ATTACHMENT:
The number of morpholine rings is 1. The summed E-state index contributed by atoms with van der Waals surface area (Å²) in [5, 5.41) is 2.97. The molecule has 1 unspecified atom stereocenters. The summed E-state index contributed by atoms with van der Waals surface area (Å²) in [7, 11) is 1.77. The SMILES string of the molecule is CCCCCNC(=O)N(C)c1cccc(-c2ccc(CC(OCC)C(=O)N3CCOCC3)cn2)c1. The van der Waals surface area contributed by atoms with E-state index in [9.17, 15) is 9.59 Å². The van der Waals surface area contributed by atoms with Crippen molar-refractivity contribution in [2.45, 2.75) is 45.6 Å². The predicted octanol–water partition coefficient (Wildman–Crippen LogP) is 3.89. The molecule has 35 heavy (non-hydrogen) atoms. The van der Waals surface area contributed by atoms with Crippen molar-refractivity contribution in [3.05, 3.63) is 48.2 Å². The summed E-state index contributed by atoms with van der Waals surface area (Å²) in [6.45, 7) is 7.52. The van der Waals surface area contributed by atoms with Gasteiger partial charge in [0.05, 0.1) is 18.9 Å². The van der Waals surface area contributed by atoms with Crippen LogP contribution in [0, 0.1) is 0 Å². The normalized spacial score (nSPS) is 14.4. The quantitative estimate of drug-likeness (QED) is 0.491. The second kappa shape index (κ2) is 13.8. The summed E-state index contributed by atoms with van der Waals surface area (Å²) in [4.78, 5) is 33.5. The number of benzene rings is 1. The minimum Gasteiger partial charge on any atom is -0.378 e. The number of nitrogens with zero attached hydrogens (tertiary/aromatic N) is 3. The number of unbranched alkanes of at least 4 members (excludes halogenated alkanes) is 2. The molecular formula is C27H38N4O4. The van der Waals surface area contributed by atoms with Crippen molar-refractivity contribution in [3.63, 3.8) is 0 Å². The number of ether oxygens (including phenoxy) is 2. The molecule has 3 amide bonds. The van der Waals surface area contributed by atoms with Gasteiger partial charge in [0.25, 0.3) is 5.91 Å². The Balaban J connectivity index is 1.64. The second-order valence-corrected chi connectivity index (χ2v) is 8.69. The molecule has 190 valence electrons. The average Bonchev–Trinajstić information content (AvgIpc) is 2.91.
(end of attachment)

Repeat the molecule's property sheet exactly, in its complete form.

The number of morpholine rings is 1. The summed E-state index contributed by atoms with van der Waals surface area (Å²) in [5, 5.41) is 2.97. The molecule has 1 unspecified atom stereocenters. The summed E-state index contributed by atoms with van der Waals surface area (Å²) in [7, 11) is 1.77. The SMILES string of the molecule is CCCCCNC(=O)N(C)c1cccc(-c2ccc(CC(OCC)C(=O)N3CCOCC3)cn2)c1. The van der Waals surface area contributed by atoms with E-state index in [9.17, 15) is 9.59 Å². The van der Waals surface area contributed by atoms with Crippen molar-refractivity contribution in [2.45, 2.75) is 45.6 Å². The predicted octanol–water partition coefficient (Wildman–Crippen LogP) is 3.89. The molecule has 35 heavy (non-hydrogen) atoms. The van der Waals surface area contributed by atoms with Crippen molar-refractivity contribution in [3.05, 3.63) is 48.2 Å². The summed E-state index contributed by atoms with van der Waals surface area (Å²) in [6.45, 7) is 7.52. The van der Waals surface area contributed by atoms with Gasteiger partial charge in [0.05, 0.1) is 18.9 Å². The van der Waals surface area contributed by atoms with Crippen LogP contribution in [0, 0.1) is 0 Å². The normalized spacial score (nSPS) is 14.4. The quantitative estimate of drug-likeness (QED) is 0.491. The second kappa shape index (κ2) is 13.8. The summed E-state index contributed by atoms with van der Waals surface area (Å²) in [4.78, 5) is 33.5. The number of benzene rings is 1. The minimum Gasteiger partial charge on any atom is -0.378 e. The number of nitrogens with zero attached hydrogens (tertiary/aromatic N) is 3. The number of unbranched alkanes of at least 4 members (excludes halogenated alkanes) is 2. The molecular formula is C27H38N4O4. The van der Waals surface area contributed by atoms with Crippen molar-refractivity contribution in [3.63, 3.8) is 0 Å². The number of ether oxygens (including phenoxy) is 2. The molecule has 3 amide bonds. The van der Waals surface area contributed by atoms with Gasteiger partial charge in [0.25, 0.3) is 5.91 Å². The Balaban J connectivity index is 1.64. The second-order valence-corrected chi connectivity index (χ2v) is 8.69. The molecule has 190 valence electrons. The average Bonchev–Trinajstić information content (AvgIpc) is 2.91.